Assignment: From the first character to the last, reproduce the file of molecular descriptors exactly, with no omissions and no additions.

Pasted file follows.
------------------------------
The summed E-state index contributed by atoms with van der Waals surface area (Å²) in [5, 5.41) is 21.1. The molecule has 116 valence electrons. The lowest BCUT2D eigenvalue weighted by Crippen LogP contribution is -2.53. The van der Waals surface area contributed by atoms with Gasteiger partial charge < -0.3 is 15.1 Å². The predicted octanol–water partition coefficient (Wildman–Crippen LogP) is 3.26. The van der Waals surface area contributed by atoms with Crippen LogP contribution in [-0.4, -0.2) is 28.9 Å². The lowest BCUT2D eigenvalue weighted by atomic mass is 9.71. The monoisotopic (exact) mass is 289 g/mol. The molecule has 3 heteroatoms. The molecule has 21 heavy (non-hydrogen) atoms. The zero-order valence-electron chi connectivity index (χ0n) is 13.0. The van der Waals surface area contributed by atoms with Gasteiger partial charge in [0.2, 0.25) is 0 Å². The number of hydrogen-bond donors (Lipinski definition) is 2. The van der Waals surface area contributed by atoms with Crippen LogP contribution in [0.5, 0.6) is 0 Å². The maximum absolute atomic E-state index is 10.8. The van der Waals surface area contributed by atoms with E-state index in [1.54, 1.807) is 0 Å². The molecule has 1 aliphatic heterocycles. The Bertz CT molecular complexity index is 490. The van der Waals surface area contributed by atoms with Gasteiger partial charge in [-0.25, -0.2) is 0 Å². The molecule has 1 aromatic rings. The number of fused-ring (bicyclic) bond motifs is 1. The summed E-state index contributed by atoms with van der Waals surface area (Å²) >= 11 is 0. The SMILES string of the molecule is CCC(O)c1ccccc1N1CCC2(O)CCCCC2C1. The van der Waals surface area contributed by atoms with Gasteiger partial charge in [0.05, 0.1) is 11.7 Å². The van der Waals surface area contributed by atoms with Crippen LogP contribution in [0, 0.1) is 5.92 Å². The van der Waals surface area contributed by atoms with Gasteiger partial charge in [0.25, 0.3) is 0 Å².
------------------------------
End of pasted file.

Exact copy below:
The summed E-state index contributed by atoms with van der Waals surface area (Å²) in [5, 5.41) is 21.1. The molecule has 116 valence electrons. The lowest BCUT2D eigenvalue weighted by Crippen LogP contribution is -2.53. The van der Waals surface area contributed by atoms with Gasteiger partial charge < -0.3 is 15.1 Å². The predicted octanol–water partition coefficient (Wildman–Crippen LogP) is 3.26. The van der Waals surface area contributed by atoms with Crippen LogP contribution in [-0.4, -0.2) is 28.9 Å². The lowest BCUT2D eigenvalue weighted by atomic mass is 9.71. The monoisotopic (exact) mass is 289 g/mol. The molecule has 3 heteroatoms. The molecule has 21 heavy (non-hydrogen) atoms. The zero-order valence-electron chi connectivity index (χ0n) is 13.0. The van der Waals surface area contributed by atoms with Gasteiger partial charge in [0.2, 0.25) is 0 Å². The number of hydrogen-bond donors (Lipinski definition) is 2. The van der Waals surface area contributed by atoms with Crippen LogP contribution in [0.5, 0.6) is 0 Å². The maximum absolute atomic E-state index is 10.8. The van der Waals surface area contributed by atoms with E-state index in [1.54, 1.807) is 0 Å². The molecule has 1 aliphatic heterocycles. The Bertz CT molecular complexity index is 490. The van der Waals surface area contributed by atoms with Gasteiger partial charge in [-0.25, -0.2) is 0 Å². The molecule has 1 aromatic rings. The number of fused-ring (bicyclic) bond motifs is 1. The summed E-state index contributed by atoms with van der Waals surface area (Å²) >= 11 is 0. The SMILES string of the molecule is CCC(O)c1ccccc1N1CCC2(O)CCCCC2C1. The van der Waals surface area contributed by atoms with Gasteiger partial charge in [0.05, 0.1) is 11.7 Å². The van der Waals surface area contributed by atoms with Crippen LogP contribution in [0, 0.1) is 5.92 Å². The van der Waals surface area contributed by atoms with Gasteiger partial charge in [0.25, 0.3) is 0 Å².